In the 18th century, American revivals (the two Great Awakenings) emphasized emotionalism in religion. In response to the revivals, those who valued reason in religion as a way of understanding God and discerning right from wrong began to clearly argue for reason rather than emotion as the basis of religious understanding. In the same period, John Wesley (1703-1791) articulated four different sources that led to theological conclusions: scripture, tradition, experience, and reason. In this view, scripture includes the word of God, the Bible; traditions of the church are based upon this; reason is granted to humans from God; and with all these things in place, humans then experience God's love. Religious experience, then, was a product of the revealed word of God, the historical church, and human reason.
The Foundational Role of Reason in the Development of Unitarian Universalism
In 1819, William Ellery Channing called for the use of reason in interpreting the scriptures.
In 1866, the Free Religious Association (FRA) was established by several disenchanted Unitarians and others, to, according to their constitution, "promote the interests of pure religion, to encourage the scientific study of theology, and to increase fellowship in the spirit." Surviving into the 20th century, members of the FRA were amongst the earliest humanists in the Unitarian tradition.
In 1887, the Unitarian Western Conference adopted a statement of faith, Things Most Commonly Believed Today Among Us, by William Channing Gannett. The statement was meant to soothe a growing divide between Unitarians who saw their religion based in Christian theism, and those who sought a broader understanding and definition of Unitarianism. The statement includes the assertion, "We hold reason and conscience to be final authorities in matters of religious belief."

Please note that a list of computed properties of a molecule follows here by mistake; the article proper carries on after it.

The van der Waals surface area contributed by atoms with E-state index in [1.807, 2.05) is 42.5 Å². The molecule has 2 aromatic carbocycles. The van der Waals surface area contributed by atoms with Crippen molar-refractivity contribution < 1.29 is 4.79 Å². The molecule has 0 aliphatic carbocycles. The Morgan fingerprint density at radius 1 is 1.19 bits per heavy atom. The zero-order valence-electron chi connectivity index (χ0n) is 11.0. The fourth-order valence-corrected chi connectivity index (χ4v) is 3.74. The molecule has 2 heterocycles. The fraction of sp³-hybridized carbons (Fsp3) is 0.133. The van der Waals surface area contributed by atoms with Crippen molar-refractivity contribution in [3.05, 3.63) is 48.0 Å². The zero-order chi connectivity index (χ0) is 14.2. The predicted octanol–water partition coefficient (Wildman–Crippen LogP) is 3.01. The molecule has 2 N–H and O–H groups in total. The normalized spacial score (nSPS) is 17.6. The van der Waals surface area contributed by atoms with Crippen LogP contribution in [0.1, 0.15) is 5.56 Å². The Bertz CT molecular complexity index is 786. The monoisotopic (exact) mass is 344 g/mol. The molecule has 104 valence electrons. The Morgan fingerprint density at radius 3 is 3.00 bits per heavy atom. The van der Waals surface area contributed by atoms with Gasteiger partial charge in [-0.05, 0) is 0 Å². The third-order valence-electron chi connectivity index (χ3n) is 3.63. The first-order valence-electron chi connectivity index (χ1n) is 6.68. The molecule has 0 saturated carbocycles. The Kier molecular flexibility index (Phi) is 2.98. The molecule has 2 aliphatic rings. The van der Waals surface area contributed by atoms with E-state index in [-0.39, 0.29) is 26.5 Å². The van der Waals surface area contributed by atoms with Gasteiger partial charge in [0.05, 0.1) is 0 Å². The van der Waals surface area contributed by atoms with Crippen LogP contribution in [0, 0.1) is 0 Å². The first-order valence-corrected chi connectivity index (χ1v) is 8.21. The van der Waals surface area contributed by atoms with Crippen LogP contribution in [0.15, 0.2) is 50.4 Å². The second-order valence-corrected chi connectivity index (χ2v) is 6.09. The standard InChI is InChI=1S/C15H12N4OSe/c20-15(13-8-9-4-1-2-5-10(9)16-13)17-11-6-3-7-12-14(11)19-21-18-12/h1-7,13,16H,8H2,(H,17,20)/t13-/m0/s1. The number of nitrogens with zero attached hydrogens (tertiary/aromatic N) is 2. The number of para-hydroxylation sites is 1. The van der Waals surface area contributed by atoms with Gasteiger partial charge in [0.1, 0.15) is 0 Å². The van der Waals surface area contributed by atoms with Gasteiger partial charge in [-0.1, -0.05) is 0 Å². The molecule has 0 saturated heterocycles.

In raising these human attributes—reason and conscience—to the level of "final authority," the groundwork was laid for humanism to be a major force within Unitarianism, Universalism, and ultimately Unitarian Universalism, in the 20th century. Early proponents included John Dietrich (1878-1957) and Curtis Reese (1887-1961). Religious humanism, as understood in 20th-century Unitarian circles, valued the insights of science, sought the reformation of traditional religious beliefs and practices, and rejected any supernatural God. While humanism maintained these values, its development was not static, and can be followed in such statements as Humanist Manifesto I (1933), Humanist Manifesto II (1973), and Humanist Manifesto III (2003). Find links to each of these statements in Find Out More.
In 1936, the Unitarian Commission of Appraisal summarized areas of theological agreement among Unitarians, affirming that the "safest guide to truth is human intelligence." In 1937, Sophia Lyon Fahs became Children's Editor for "The New Beacon Series". The series, published by Beacon Press but used for several decades by both Unitarians and Universalists, brought a natural humanist philosophy to children's religious education, emphasizing children's first-hand experiences with the universe and engaging them in asking and answering their own religious questions.
Reason and humanism continue to be key elements of Unitarian Universalist faith.